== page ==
More miracles occurred upon invoking his intercession. A pagan man who was imprisoned vowed to be Baptized into the Faith if the holy actions of St. Wenceslas were true. His shackles immediately fell off and he could never be bound again by the guards. Upon his release from jail he kept his promise, was baptized, and lived many years studying the Faith. A blind and crippled woman prayed at the spot of his martyrdom and asked to be cured and immediately she was able to see and use her arms again. A man from the Frankish Kingdom who was lame was told in a dream to visit St. Vitus' Church in Prague. Praying in that church he was healed and gave thanks to St. Wenceslas for his intercession.

The Holy Roman Emperor Otto the Great posthumously granted Wenceslas the title of King. An altar has been devoted to him in St. Peter's Basilica in Rome since the beginning of the 14th century. The chronicler Cosmas of Prague, writing in about the year 1119, stated:

But his deeds I think you know better than I could tell you; for, as is read in his Passion, no one doubts that, rising every night from his noble bed, with bare feet and only one chamberlain, he went around to God’s churches and gave alms generously to widows, orphans, those in prison and afflicted by every difficulty, so much so that he was considered, not a prince, but the father of all the wretched.

Centuries later that legend was claimed as a fact by Pope Pius II who was Pontiff from A.D. 1458-1464.

The hymn “Svatý Václave” (St. Wenceslas) or “St. Wenceslas Chorale” is one of the oldest known historical Czech songs. Its origins are found in the 12th century and it is still one of the most popular religious songs to this day in that country. In 1918, in the beginning of the Czechoslovak state, the song was discussed as one of the possible choices for the national anthem.

His Feast Day of September 28 is a national holiday in the Czech Republic. Hundreds of churches were built and dedicated to him throughout central Europe and there are at least four dedicated to him in the United States. Much artwork depicting him can be found in the Czech Republic and elsewhere.  Coins and money with his image and likeness have been minted for centuries in his native land and he was invoked by his people for centuries against invasion and occupation by foreign powers up until the end of Communist control of Czechoslovakia in 1989.

Wenceslas Square has been a rallying and gathering point for many years and it showcases a statue of St. Wenceslas on horseback. It was fitting and altogether appropriate that after the Czech Republic and Slovakia split into two countries the first President of the Czech Republic was a man named after St. Wenceslas, the playwright and author Vaclav Havel.

Now, how did St. Wenceslas become associated with the Christmas season even though his Feast Day is on September 28? In the year 1853 a carol was published by John Mason Neale which told the story of St. Wenceslas helping to gather firewood for the poor on the day after Christmas, St. Stephen's Feast Day. This carol may have been a translation of a poem by the Czech poet Václav Alois Svoboda.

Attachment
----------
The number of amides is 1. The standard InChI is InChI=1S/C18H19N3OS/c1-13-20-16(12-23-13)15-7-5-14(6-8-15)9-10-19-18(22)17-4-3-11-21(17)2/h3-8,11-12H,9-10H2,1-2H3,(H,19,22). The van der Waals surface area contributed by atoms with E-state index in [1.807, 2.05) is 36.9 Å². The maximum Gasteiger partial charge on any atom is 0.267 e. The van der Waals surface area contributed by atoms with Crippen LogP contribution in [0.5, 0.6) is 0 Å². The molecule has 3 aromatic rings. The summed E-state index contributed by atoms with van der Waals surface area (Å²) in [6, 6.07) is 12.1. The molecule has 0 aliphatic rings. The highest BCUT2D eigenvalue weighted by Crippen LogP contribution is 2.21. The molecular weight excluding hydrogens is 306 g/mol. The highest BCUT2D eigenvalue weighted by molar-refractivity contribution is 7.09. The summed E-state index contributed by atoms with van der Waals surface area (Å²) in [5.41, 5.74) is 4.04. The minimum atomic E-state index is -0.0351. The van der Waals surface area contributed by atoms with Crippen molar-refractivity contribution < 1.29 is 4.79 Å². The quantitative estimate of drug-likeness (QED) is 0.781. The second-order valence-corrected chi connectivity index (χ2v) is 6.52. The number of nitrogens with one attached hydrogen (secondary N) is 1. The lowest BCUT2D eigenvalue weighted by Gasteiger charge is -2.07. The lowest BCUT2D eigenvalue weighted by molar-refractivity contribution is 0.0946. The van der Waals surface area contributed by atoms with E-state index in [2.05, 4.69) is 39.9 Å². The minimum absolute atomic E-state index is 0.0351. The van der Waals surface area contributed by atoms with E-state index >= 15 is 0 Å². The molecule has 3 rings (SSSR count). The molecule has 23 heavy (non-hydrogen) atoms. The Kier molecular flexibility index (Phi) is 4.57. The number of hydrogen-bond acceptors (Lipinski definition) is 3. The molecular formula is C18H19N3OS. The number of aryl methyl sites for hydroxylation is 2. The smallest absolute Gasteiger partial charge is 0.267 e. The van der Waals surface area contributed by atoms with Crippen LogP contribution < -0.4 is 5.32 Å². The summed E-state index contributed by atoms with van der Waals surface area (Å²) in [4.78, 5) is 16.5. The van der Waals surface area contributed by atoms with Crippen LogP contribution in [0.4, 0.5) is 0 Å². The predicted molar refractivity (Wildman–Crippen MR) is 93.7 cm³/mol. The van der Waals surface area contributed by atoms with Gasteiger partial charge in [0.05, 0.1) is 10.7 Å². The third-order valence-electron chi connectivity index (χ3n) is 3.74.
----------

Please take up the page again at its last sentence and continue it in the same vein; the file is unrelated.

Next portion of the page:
Good King Wenceslas looked out

on the feast of Stephen,

when the snow lay round about,

deep and crisp and even.

Brightly shown the moon that night,

though the frost was cruel,

when a poor man came in sight,

gathering winter fuel.

 

Hither, page, and stand by me.

If thou know it telling:

yonder peasant, who is he?

Where and what his dwelling?

Sire, he lives a good league hence,

underneath the mountain,

right against the forest fence

by Saint Agnes fountain.

 

Bring me flesh, and bring me wine.

Bring me pine logs hither.

Thou and I will see him dine

when we bear them thither.

Page and monarch, forth they went,

forth they went together

through the rude wind's wild lament

and the bitter weather.

 

Sire, the night is darker now,

and the wind blows stronger.

Fails my heart, I know not how

I can go no longer.

Mark my footsteps good, my page,

tread thou in them boldly:

Thou shalt find the winter's rage

freeze thy blood less coldly.

 

In his master's step he trod,

where the snow lay dented.

Heat was in the very sod

which the saint had printed.

Therefore, Christian men, be sure,

wealth or rank possessing,

ye who now will bless the poor

shall yourselves find blessing.

There is an old legend concerning King St. Wenceslas. It is said that at a future time, when his people face the ultimate danger, he will rise from the dead and lead an army of knights that currently repose in Blanik, a mountain in the Czech Republic. He will claim the sword of Bruncvik and drive out the enemies of the Czechs. Peace will then reign. (The Germans have a similar legend about Charlemagne, as do other people with kings of their past: Arthur of Britain, Rodrigo of Spain, and the Byzantine Emperor Constantine XI, among others).

Every Catholic parent should tell their children the story of Good King Wenceslas – so that when they see someone's footprints in the snow, they think of him. King St. Wenceslas, ora pro nobis!

(PHOTO CREDIT: Kmenicka) Cardinal Miloslav Vlk with skull of Saint Wenceslas during a procession on September 28, 2006

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1 who settled in present day Hungary